Wellard signs first China beef export deal amid uncertain future
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Struggling livestock exporter Wellard has agreed to terms on a long-delayed shipment of 2000 head of cattle to China — but it’s still not clear when the shipment will happen.
Wellard (ASX:WLD) flagged the deal in December last year and expected to be exporting beef cattle for slaughter to China in the first half of the year.
It did not provide a date for when this first shipment would leave from south east Australia, saying the sale contract with Rongcheng HCMH Trade and Service Co is subject to conditions such as receiving a deposit.
The news sent Wellard’s share up 20 per cent to 15c, finally lifting it out of the doldrums of its 52-week trading range of 10c to 32c.
Wellard chief Mauro Balzarini said today he was confident Wellard’s first cattle shipment to China was the start of a continuing relationship.
“This will benefit Wellard’s stakeholders and also producers in Australia as China will import cattle with different specifications to Vietnam and Indonesia,” he said.
Doubts over future
China as an alternative market to Vietnam and Indonesia is critical for Wellard.
Its full year results unveiled a 231 per cent blow out in its net loss to $83 million.
Record high prices for Australian livestock, as drought conditions forced farmers to cut herd numbers, slashed demand in Vietnam and Indonesia.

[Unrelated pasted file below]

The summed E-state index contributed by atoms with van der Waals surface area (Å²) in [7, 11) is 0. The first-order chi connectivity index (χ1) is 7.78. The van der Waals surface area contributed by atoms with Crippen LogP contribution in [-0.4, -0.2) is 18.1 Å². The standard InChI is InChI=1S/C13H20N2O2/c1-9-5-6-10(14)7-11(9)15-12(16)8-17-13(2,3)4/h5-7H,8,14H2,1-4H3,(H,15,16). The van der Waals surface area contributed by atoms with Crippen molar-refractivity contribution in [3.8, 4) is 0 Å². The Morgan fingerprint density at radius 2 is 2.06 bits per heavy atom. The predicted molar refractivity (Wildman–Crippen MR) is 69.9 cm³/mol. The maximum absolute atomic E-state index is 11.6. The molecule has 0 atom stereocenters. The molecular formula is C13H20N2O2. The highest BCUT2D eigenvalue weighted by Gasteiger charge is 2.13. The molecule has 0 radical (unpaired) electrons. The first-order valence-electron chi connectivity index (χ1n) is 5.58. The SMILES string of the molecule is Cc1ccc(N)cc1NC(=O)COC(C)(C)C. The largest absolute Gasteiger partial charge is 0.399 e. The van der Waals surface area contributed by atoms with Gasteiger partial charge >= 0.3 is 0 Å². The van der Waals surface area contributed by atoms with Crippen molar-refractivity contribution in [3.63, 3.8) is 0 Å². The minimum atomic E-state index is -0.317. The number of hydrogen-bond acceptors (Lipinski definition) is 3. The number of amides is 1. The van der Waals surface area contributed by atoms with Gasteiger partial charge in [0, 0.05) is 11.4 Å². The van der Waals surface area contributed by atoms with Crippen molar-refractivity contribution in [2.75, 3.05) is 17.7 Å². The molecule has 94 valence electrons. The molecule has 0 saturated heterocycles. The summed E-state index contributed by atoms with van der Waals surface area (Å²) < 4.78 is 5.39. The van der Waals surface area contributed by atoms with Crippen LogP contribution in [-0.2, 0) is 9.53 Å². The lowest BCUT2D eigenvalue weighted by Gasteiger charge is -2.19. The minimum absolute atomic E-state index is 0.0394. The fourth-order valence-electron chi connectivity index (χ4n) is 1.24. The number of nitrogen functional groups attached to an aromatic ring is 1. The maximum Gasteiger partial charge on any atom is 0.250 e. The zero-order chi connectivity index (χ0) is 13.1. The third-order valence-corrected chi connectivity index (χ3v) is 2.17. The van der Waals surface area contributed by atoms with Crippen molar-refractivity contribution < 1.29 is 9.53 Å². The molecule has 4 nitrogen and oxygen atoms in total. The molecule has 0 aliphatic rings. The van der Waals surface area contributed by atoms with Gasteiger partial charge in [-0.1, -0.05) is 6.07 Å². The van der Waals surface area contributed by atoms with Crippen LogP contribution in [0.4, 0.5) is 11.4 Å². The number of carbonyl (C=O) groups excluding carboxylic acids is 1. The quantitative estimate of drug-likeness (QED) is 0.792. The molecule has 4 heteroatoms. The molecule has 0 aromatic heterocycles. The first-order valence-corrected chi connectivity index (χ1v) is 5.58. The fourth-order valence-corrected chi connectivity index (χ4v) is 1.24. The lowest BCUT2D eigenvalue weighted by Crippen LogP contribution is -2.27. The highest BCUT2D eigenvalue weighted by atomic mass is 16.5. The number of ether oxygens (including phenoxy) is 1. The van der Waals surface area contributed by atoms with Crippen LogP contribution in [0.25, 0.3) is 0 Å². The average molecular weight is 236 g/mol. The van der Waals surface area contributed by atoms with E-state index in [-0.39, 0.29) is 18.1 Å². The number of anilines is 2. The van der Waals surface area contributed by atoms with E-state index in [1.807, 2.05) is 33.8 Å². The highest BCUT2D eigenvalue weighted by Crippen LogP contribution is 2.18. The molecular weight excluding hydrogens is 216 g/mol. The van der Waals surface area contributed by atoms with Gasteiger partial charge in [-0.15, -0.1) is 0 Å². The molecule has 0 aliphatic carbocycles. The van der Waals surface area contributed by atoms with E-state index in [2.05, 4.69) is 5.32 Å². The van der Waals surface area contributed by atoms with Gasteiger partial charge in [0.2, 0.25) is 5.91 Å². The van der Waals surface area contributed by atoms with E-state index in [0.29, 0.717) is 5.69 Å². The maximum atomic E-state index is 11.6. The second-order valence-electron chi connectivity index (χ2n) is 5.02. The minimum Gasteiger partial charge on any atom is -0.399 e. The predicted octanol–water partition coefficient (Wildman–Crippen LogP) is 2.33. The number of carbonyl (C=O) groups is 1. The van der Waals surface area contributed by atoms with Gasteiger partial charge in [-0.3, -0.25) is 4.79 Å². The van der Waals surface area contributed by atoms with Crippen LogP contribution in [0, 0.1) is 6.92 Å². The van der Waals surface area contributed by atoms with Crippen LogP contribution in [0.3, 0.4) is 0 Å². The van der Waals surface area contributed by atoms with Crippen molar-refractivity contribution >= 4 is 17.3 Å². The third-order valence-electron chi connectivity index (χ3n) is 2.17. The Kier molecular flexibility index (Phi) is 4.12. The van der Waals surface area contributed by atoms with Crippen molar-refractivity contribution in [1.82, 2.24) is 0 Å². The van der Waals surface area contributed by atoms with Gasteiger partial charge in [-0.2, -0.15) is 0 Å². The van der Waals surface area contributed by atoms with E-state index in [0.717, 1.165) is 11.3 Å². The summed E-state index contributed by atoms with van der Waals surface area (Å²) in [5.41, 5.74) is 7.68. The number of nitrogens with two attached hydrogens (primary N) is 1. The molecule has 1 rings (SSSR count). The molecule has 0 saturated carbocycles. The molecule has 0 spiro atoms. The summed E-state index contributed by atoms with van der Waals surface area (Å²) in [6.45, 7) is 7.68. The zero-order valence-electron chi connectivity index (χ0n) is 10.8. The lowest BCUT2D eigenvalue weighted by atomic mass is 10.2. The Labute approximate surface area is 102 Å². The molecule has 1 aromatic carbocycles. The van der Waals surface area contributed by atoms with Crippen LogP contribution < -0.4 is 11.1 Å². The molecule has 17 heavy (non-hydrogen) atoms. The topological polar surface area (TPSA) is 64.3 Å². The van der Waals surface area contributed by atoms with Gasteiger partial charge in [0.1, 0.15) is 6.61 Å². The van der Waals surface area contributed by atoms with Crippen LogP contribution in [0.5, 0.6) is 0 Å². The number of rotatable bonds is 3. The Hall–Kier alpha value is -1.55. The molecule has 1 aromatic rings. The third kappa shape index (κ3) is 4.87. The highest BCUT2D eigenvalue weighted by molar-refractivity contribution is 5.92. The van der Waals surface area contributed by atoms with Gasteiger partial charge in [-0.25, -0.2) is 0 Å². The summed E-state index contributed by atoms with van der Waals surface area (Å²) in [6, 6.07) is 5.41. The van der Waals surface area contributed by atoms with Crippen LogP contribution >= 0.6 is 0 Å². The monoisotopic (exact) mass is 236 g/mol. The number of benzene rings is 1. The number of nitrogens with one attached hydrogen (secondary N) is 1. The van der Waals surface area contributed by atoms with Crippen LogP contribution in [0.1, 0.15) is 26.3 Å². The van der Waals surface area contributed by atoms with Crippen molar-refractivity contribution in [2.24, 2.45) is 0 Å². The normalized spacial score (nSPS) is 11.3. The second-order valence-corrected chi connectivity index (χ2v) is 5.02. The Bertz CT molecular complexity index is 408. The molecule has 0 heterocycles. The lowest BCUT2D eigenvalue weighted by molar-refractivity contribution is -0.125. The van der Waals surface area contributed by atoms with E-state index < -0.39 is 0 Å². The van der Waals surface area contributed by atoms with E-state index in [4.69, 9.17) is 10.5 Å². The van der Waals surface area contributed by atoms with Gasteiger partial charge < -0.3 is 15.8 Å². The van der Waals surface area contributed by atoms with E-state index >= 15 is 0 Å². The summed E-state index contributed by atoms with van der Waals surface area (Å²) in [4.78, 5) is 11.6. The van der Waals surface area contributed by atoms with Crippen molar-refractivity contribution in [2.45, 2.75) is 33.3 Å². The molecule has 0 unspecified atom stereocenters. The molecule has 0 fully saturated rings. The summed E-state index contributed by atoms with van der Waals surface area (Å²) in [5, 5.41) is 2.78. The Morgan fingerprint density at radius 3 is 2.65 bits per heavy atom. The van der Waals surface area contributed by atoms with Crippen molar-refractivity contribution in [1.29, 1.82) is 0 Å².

The company admits “a material uncertainty exists that may cast significant doubt as to whether Wellard will be able to continue as a going concern”.
The livestock exporter listed in December 2015 but within six months had breached an undertaking in a loan it had taken to provide working capital.
It said this year that “entities within the group breached financial covenants and undertakings on the working capital facility and ship financing facilities” on four separate occasions between September 2016 and June 2017.
In most cases Wellard has either fixed the problem or received waivers from its creditors to buy time to do so, but said some remained outstanding.
The net debt to capital ratio rose from 55 per cent in 2017 compared to 47 per cent in 2016, on the back of that reduced demand for Aussie livestock in Asia, and because of asset write-offs and impairments.
Wellard had to sell one of its vessels, the MV Ocean Outback, as part of a cost cutting measure. It sold for $US26 million ($32.6 million), which meant the company had to take a $US9.9 million ($13.1 million) impairment charge, or loss, on the asset.
“The sale of the mid-sized vessel, which was built in 2010, is part of Wellard’s ongoing review of its fleet to match its shipping capacity to current market conditions and future fleet additions,” it said.